Colin Myler arrives at the high court today to give the first part of his testimony to the Leveson inquiryCredit: Yui Mok/PA
Former News of the World editor Colin Myler told the Leveson inquiry today that he thought Kate McCann had given her permission for excerpts from her diary to be published when the tabloid bought them from a Portuguese journalist.
The excerpts – which were purchased for €3,000, Myler revealed today – included entries from the days shortly after Madeleine McCann's disappearance in May 2007.
According to Myler, he was told by former News of the World news editor Ian Edmondson that the family had consented to the publication of the diary, which Myler conceded today probably emanated from the local police.
The former editor said today that Edmondson had been in daily contact with the McCann family's representative Clarence Mitchell, and that Edmondson had said Mitchell was aware of the News of the World's intention to publish and had said "good".
Myler said he had told Edmondson on the Friday night: "I don't want Kate coming out of church on Sunday morning and finding out that her diaries have been published without her knowledge."
Myler told the court he regretted the publication, but had been given assurances by Edmondson that the tabloid was on safe ground. Lord Leveson challenged the clarity of Edmondson's assurances, calling a transcript of a conversation between him and Myler over the issue, which was read in court, "ambiguous".
Myler told the inquiry that he would not have published if he had known Kate McCann had not given her consent, and "felt very bad" about the episode.
The former editor was also grilled by inquiry counsel Robery Jay QC about the allegation that he "berated" Gerry McCann over the phone after the McCanns decided to give an interview to Hello magazine rather than the News of the World.
Myler denied the claim, telling the court that he had "no cause at any stage to berate or be irate at Gerry". He said he "valued" his relationship with Madeleine's father, and had simply pointed out to him that the News of the World had better circulation than Hello.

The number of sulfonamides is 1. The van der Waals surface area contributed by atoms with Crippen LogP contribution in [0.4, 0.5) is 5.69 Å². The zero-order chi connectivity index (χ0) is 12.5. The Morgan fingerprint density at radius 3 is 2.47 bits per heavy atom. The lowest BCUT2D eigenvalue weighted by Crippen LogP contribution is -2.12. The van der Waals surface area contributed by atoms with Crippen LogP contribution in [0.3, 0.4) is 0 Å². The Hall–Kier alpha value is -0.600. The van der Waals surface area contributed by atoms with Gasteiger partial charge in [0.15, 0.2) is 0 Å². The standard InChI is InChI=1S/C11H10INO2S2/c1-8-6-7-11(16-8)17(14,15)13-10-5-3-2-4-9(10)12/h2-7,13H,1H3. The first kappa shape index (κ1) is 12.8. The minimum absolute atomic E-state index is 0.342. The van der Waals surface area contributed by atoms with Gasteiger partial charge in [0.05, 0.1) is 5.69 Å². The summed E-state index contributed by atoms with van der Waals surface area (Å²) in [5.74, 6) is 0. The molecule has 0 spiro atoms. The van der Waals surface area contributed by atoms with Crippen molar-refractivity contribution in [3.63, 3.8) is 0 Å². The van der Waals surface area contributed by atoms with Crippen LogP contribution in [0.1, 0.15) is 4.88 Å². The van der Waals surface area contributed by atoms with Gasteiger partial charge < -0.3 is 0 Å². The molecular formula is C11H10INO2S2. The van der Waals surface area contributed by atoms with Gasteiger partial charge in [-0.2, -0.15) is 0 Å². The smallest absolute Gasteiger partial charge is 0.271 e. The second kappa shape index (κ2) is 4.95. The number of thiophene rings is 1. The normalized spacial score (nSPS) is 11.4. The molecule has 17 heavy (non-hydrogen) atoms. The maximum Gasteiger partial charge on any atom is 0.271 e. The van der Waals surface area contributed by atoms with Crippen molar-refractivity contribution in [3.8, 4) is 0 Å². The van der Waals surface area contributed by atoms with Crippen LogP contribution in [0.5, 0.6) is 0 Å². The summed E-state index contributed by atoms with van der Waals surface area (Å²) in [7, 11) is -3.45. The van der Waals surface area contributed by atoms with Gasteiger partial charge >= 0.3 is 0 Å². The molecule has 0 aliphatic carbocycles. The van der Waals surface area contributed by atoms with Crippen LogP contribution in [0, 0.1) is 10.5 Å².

Myler echoed other former News of the World staff in claiming during his testimony that he did not recognise the picture of the tabloid painted by former deputy features editor Paul McMullan and that illegality was restricted to a small number of people.
He told the inquiry that those who had used illegal methods in the course of their work should feel "the full force of the law".
Pressed about the News of the World's decision to publish the controversial video of Max Mosley visiting prostitutes, Myler admitted that he believed Mosley would obtain an injunction if they informed him in advance. He defended the story, which he entered for the scoop of the year award, claiming that there was a public interest in Mosley's actions due to his presidency of the international motorsport body the FIA.
He acknowledged that letters sent by chief reporter Neville Thurlbeck to the prostitutes in the video were threatening and called the terms used by Thurlbeck "unnecessary". Leveson told Myler he thought that the letters were in fact "outrageous".
Myler's evidence continues tomorrow from 10am. He will be followed by former News of the World reporter Daniel Sanderson, who wrote the stories featuring excerpts from Kate McCann's diary, and private investigator Derek Webb, who alleges he was instructed by the News of the World executive to obtain a press card from the NUJ in order to help pose as a journalist.